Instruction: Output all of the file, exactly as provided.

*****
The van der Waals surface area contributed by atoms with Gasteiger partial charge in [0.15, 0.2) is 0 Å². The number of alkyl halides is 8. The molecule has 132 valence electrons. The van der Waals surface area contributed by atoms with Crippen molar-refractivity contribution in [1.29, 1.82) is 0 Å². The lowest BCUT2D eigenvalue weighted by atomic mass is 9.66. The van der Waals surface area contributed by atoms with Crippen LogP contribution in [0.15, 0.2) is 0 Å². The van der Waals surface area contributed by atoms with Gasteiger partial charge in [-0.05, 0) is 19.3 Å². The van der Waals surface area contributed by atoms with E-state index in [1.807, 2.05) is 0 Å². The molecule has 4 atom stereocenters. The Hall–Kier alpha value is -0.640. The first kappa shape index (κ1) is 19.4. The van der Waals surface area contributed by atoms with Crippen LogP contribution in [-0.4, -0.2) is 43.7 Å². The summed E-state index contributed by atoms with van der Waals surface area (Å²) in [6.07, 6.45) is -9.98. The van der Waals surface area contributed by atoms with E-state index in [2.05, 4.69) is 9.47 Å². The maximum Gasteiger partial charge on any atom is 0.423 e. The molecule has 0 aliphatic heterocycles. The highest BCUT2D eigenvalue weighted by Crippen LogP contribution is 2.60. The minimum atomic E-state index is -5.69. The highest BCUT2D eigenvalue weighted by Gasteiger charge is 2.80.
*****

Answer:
The van der Waals surface area contributed by atoms with Gasteiger partial charge in [0.15, 0.2) is 0 Å². The number of alkyl halides is 8. The molecule has 132 valence electrons. The van der Waals surface area contributed by atoms with Crippen molar-refractivity contribution in [1.29, 1.82) is 0 Å². The lowest BCUT2D eigenvalue weighted by atomic mass is 9.66. The van der Waals surface area contributed by atoms with Crippen LogP contribution in [0.15, 0.2) is 0 Å². The van der Waals surface area contributed by atoms with Gasteiger partial charge in [-0.05, 0) is 19.3 Å². The van der Waals surface area contributed by atoms with E-state index in [1.807, 2.05) is 0 Å². The molecule has 4 atom stereocenters. The Hall–Kier alpha value is -0.640. The first kappa shape index (κ1) is 19.4. The van der Waals surface area contributed by atoms with Crippen LogP contribution in [-0.4, -0.2) is 43.7 Å². The summed E-state index contributed by atoms with van der Waals surface area (Å²) in [6.07, 6.45) is -9.98. The van der Waals surface area contributed by atoms with E-state index in [2.05, 4.69) is 9.47 Å². The maximum Gasteiger partial charge on any atom is 0.423 e. The molecule has 0 aliphatic heterocycles. The highest BCUT2D eigenvalue weighted by Crippen LogP contribution is 2.60. The minimum atomic E-state index is -5.69. The highest BCUT2D eigenvalue weighted by Gasteiger charge is 2.80.